Manchester International Festival, various venues, until 15th July 2007
Dedicated to the One I Love, Ashton-Under-Lyne Art Gallery, until 1st September 2007
A paradox of the way contemporary culture is funded is the perception that every new festival has to be born, as it were, fully grown. Backers like to put their money where the money is - corporate sponsors want to see a net financial gain; increasingly the public sector feels the same way - and what makes money is the usual recipe of marketing, celebrities, media sponsors and self-confidence. The idea that a new festival can grow organically, like Arles, Documenta or Edinburgh, or indeed the home grown Streets Ahead or Futuresonic, is probably redundant now for as long as funders value scale over depth.
In that context, and faced with the 'original modern' brief emanating from the city's cultural establishment, the Director of Manchester International Festival Alex Poots has done some rather clever things. Firstly appealed to the city's vanity by foregrounding music ('if I'd set up the world's most important visual arts fair in Manchester,' he says, 'everyone would go 'what are you on about?' But this festival is built on the character of Manchester.'). Secondly he's set the 25 new works in a predominantly temporally and spatially enclosed environment; everything has to happen within the festival's three week period, and almost everything is indoors, ticketed, in a theatre setting - so each piece seems the more self-contained and digestible. This might be a nod to Manchester's radical history - the traditional activist's belief that theatre is the ideal setting for cultural challenge was echoed by Peter Sellars in a Guardian Debate. Then thirdly Poots has raided the little black book of celebrities; where that's original is in making them do something out of their normal range. Damon Albarn writes an opera; the visual artists collaborate on a performance piece; Johnny Vegas performs in a small house. There is no fringe. There is little chance of encountering work in a public arena unless you're passing Rusholme Job Centre. There's a strong sense of a festival tightly controlled. And to save you the trouble of looking, there is no photography, beyond the rather fine pictures that present the work in the programme and website.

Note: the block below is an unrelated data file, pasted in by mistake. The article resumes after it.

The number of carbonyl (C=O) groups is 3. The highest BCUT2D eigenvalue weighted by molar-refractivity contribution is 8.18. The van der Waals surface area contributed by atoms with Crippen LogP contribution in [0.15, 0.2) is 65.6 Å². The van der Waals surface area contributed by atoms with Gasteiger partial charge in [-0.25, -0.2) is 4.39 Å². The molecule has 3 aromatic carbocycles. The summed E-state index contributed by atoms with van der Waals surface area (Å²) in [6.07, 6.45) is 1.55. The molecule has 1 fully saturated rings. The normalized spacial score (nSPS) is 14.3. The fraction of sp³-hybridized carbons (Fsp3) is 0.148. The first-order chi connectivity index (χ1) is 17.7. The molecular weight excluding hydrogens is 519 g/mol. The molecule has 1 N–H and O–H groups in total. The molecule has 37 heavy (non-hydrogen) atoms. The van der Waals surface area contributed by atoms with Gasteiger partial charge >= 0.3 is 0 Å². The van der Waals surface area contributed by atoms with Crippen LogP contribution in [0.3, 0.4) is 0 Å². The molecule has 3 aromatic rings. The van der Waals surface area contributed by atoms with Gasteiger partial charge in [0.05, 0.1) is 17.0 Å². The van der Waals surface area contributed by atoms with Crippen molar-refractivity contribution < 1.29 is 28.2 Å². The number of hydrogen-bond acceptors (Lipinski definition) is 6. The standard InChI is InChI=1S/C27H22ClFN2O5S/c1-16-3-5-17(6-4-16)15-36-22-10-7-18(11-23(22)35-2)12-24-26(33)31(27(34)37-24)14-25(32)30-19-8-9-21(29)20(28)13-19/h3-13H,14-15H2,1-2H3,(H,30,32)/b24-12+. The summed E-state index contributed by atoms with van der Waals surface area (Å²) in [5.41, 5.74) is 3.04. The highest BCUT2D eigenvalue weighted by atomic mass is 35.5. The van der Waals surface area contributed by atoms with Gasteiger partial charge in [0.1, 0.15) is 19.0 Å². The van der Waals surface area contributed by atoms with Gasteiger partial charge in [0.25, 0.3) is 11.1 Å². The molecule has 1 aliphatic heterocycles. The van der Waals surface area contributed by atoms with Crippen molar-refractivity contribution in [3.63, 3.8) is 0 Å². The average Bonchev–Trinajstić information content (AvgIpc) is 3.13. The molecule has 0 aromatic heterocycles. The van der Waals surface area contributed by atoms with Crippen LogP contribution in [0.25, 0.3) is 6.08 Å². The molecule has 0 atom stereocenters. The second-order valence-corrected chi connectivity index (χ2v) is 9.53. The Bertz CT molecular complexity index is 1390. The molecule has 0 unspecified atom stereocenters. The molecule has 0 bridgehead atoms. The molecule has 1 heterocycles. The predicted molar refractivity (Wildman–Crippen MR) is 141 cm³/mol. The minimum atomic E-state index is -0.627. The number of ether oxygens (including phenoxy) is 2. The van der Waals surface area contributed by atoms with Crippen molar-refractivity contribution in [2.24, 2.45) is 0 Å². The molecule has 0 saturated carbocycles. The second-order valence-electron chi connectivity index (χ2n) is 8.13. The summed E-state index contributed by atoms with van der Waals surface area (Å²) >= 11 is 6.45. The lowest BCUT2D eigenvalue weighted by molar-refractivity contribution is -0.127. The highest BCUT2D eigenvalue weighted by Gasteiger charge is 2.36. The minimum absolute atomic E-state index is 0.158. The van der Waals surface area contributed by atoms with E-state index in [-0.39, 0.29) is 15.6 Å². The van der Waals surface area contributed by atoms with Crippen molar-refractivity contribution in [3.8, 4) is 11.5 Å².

Does all of this add up to the celebration of public involvement in culture that Manchester City Council dreamt of after the success of the 2002 Commonwealth Games? To find out, visit Manchester before 15th July. But remember to book your tickets in advance.
For an alternative view of how a local council might encourage culture that combines high quality professional practice with genuine public participation, head out to Ashton-under-Lyne where the rapidly maturing photographic duo of Mishka Henner and Liz Lock present 'Dedicated to the One I Love'. This is an intimate portrait of young carers, aged between 13 and 16, talking about their lives around their central concern, which is caring for a loved one, a parent or sibling with long term illness. The photographers collaborated fully with both the carers and the local authority.
There is hardly a trace of pessimism, given the gravity of the carers' positions. Ethereal, uplifting portraits of the carers, and extracts from their interviews, are playfully framed in ornate gilt mouldings and surrounded by plants and flowers; an elevation in status for their enforced domesticity. Next door, pictures and videos made by the carers themselves tell a pointedly more grounded story. A dialectic is thus established, the synthesis formed in the viewer's mind, and we come away with a changed impression of life as a teenage carer. This is an exhibition that works on many levels, not least as a valuable addition to the debate on participatory practice and public funding of the arts. Highly recommended.
[review by Paul Herrmann]